A telephone wire stretched tight between two poles placed ten meters apart is a favorite resting spot for a flock of crows.
Suppose one morning two crows land on the wire, each at a random spot (the probability is uniformly distributed). With a bucket of paint and a brush you mark the stretch of wire between them. A certain length of wire will have been painted.
On average, what length of wire would you expect to have painted? Assume that each bird is a single point along the line, and so has no width.
Suppose instead that a dozen crows landed on the wire, each at an independent, random location, and you painted the stretch of wire between each bird and its nearest neighbor. On average, what total length of wire would you expect to have painted now?
And if a thousand crows landed?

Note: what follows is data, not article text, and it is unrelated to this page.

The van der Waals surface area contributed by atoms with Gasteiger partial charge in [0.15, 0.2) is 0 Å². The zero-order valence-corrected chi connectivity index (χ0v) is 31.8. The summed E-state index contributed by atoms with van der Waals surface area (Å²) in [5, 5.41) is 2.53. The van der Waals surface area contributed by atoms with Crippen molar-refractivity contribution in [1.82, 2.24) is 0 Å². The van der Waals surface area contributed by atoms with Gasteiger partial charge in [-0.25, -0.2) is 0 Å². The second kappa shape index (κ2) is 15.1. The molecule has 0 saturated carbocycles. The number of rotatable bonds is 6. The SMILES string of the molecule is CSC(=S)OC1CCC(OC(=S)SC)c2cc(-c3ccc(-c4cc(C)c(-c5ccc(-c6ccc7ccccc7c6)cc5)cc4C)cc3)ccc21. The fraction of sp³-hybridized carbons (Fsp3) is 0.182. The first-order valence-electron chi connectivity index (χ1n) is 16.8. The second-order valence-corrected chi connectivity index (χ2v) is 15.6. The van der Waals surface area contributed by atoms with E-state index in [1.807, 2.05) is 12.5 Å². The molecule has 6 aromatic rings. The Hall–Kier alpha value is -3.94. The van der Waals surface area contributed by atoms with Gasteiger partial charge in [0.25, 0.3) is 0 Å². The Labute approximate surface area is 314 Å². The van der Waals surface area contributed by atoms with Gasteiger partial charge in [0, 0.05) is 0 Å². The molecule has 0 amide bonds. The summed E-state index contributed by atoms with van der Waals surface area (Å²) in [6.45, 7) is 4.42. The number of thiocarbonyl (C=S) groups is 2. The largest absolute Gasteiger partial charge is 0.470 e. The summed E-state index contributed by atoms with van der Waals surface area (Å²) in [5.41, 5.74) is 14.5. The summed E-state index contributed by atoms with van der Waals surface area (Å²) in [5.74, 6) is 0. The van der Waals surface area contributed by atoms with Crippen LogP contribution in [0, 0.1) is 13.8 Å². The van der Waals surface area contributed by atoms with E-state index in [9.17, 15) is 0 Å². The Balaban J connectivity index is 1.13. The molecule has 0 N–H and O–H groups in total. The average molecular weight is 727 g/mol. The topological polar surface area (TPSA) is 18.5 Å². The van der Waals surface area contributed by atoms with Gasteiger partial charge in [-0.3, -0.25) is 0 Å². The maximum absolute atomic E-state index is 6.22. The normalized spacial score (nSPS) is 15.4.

A computergenerated solution could be found, but bonus points will be awarded for a formal proof!
(In reply to
Abstract Answer by Richard)
I find that one way to write the integral as an iterated integral is like this:
n!*integral from 0 to 1 over dx1 (integral from x1 to 1 over dx2 (integral from x2 to 1 over dx3 (... (integral from x(n1) to 1 of (xn  x1) over dxn)...).
For n=3 this gives 6*integral from 0 to 1 over dx1 (integral from x1 to 1 over dx2 (integral from x2 to 1 of (x3x1) over dx3)) and evaluates (rather messily) to 1/2.
Changing the limits to [0,1], [0,x1],...,[0,x(n1)] and changing sign gives an equivalent expression which should be simpler to evaluate.
Edited on June 8, 2004, 8:00 pm

Posted by Richard
on 20040608 05:22:06